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A polar bear is shown in the Arctic National Wildlife Refuge in Alaska in this undated photo. Global warming is putting the animals at risk by reducing the summer sea ice they need. A July 21, 2014 poll finds most Americans won't support a carbon tax, considered by many economists as an effective way to combat rising temperatures, unless the revenue is returned to them or used to fund renewable energy. / SUBHANKAR BANERJEE AP

Most Americans oppose a carbon tax, considered by many economists a cost-effective way to fight climate change, but they are willing to support it if the money is returned to them or used to fund renewable energy, a poll Monday finds.

Only a third, or 34%, say they support taxing fuels such as oil, coal and natural gas that emit heat-trapping carbon dioxide when burned, according to researchers at the University of Michigan's Center for Local, State and Urban Policy and Muhlenberg College's Institute of Public Opinion. This general lack of support, which is lowest among Republicans, is consistent with the authors' prior polling.

Yet a different picture emerges when survey participants are asked about three possible uses of the tax revenue. If used to fund programs for renewable power like solar and wind, 60% back the tax overall, including 51% of Republicans, 54% of Independents and 70% of Democrats.

A smaller majority supports a tax if the revenue is returned to them via a rebate check. While 56% overall favor this idea, support ranges from 43% for Republicans to 52% for Independents and 65% for Democrats.

The third option -- using the tax revenue to reduce the massive U.S. fiscal deficit -- is not popular with any political group. It is opposed by the majority in each.

"Conventional wisdom holds that a carbon tax, while attractive on economic grounds, is a political non-starter. The survey results reported here suggest that this conclusion may be premature," says the report. "Support for a carbon tax depends strongly on the proposed use of tax revenue."

A carbon tax has been too controversial for Congress to tackle in recent years. In 2009, the House of Representatives passed a "cap and trade" version, in which carbon emissions would be capped but companies that don't meet the limits could buy polluting permits from those that do. In 2010, the legislation collapsed in the Senate.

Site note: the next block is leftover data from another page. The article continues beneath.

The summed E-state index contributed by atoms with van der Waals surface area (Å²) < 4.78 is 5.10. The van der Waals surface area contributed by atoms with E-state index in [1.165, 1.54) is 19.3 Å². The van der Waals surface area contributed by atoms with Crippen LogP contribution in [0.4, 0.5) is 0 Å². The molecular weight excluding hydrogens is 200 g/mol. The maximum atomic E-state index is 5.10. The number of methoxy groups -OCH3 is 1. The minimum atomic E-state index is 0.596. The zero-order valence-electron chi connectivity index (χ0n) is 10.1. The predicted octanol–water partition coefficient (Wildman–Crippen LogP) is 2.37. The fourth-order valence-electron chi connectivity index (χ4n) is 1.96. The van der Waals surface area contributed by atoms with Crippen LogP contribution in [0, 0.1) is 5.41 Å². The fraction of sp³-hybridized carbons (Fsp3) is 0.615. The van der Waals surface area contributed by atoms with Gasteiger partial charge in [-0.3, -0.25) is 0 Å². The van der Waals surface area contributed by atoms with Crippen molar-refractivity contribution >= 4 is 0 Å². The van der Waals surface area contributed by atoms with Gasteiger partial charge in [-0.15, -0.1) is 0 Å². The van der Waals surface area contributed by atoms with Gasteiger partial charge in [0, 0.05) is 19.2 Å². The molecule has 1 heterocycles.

The Obama administration has since picked up the issue. Last month, the Environmental Protection Agency proposed a national 30% cut in carbon emissions from power plants by 2030, from 2005 levels, and gave each state its own reduction target.

States could meet their targets in various ways, including energy efficiency and cap-and-trade programs. As part of the Regional Greenhouse Gas Initiative, nine Northeastern states have already cut their carbon emissions by limiting them overall and auctioning off polluting permits.

Other countries have adopted a carbon tax, including several members of the European Union. Ireland did so in 2008 as a way to boost revenue and reduce its fiscal deficits. Yet some are now pulling back. Earlier this month, Australian legislators voted to end their nation's carbon tax.

"Climate change is a highly politicized issue, and we find strong evidence of a partisan divide," says the report by Barry Rabe, Christopher Borick and the late David Amdur, noting Democrats are more supportive of all three policies in the survey than Republicans. Still, they say a carbon tax that's paired with renewable energy funding gets majority support across the political spectrum.

The telephone survey of 798 U.S. adults was conducted from March 2 through April 9 and has a margin of error of plus/minus 3.5 percentage points.

Polls have repeatedly shown broad U.S. support for renewable energy. Last year, a USA TODAY/Stanford University poll found that 91% of U.S. adults say it's a "good idea" to generate electricity from sunlight and 84% say the same for wind but only 33% feel that way about nuclear power and 21% about coal.



Copyright 2014USAToday

Read the original story: Poll: 60% back carbon tax if used for renewables

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